The whirlwind of data and opinion surrounding climate change can be overwhelming; how do we form something meaningful and informative out of all of the figures, news, opinions and anxiety surrounding this topic?
Art connects us to the problem in a felt way, it encourages engagement, deep thinking, problem-solving and questioning.
The title of this exhibition (1.5 Degrees) comes from the challenge of the global community to limit global warming to 1.5 degrees (above pre-industrial levels). It is about the science of climate change, communicated in diverse and intriguing ways.
17 Artist from across Australia explore our relationship to the planet, through explorations of the juncture between science and art, and the very human response to the looming threat of climate change.
LANA DE JAGER- Flapjack National Park
I want to hide from the ever more dreadful news of how humans are impacting on the earth, but I also know that looking away at this moment in history would be infantile. In the name of progress we have done things we can never take back, but simultaneously our survival from this point onwards depends on us looking it straight in the eye.
Nature has become a branded, advertised and commodified ‘product’. Surely weirdness is going on when nature is being trademarked and patented! Human impact has never been presented as clearly as by the UN’s Intergovernmental Panel on Climate Change report.
During a residency in Mildura, I drove into the dry areas for research. I found plants that grow in areas that are, apparently, not compatible with life, yet these little legends thrive under the harshest elements and create havens for other life, like insects. These resilient plants need nearly nothing to survive but humans take so much that even that little bit might be gone soon, too. I imagined what the future might look like – when these tough legends of nature have survived climate change. These tough fauna and flora might become monuments to things our civilisation has ‘lost’, in similar ways we build statues to soldiers who have given their lives ‘for us’. In this way, maybe a modest knoll of grass can become an enormous icon, like the great Australian roadside attractions: the Big Banana in Coffs Harbour or the Big Merino in Goulburn.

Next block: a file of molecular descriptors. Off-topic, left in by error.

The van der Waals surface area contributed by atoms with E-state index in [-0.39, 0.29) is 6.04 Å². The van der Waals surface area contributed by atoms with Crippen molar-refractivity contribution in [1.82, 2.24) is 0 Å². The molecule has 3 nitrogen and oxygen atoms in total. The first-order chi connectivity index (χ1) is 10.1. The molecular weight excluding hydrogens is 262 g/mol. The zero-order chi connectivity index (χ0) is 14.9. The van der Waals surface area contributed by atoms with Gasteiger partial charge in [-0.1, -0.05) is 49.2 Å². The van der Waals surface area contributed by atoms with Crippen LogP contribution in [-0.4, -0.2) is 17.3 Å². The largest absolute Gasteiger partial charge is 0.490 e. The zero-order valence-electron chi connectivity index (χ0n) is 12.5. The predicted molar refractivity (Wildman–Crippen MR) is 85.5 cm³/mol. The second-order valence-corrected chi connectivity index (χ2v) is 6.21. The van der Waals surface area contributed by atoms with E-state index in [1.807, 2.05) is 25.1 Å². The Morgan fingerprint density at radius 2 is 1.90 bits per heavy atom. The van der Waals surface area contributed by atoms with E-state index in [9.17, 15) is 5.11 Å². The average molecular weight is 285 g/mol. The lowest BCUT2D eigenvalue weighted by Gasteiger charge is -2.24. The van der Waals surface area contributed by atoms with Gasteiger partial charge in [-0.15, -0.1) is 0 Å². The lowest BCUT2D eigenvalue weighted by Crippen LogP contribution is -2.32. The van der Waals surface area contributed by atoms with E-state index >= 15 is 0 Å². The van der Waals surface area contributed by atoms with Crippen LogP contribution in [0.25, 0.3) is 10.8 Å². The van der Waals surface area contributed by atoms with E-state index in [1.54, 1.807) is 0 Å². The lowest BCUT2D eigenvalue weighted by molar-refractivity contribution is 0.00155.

I make drawings and transfer them to a metal-backed photopolymer etching plate. These plates are used for traditional intaglio print making. Each fine art print is made by hand, incorporating centuries old techniques, like chine-collé or a la poupée – with a huge variety or results. It is an ever evolving and endlessly creative way of making art.
It took me 25 years (while working as a graphic designer) to feel ready for making art full-time. I did not think it was as ‘useful’ as I could be in the world, meaning that I was too afraid to follow the thing that I yearned for the most. When our family suffered 3 losses of significant people in a 22 month period, I had a crisis of existence. In this makeshift moment in my life, I turned to art.
The original themes were (naturally) around loss and grief.
Next, I tackled the cultural pressures I grew up with. Conversations with my girlfriends about how women should act, what wives are expected to do or why we feel pressure to become mothers in a world where there are too many people already – these conversations fuelled a series of works where a small women is carrying a huge weight. These considered the mental health of women in our shared multi-culture.
Since May 2019 I’ve been visualising ideas around climate change, trying to process all the terrible news we are facing with regards to our impact on the earth.
PRICE: $780 (Framed) $480 (unframed)
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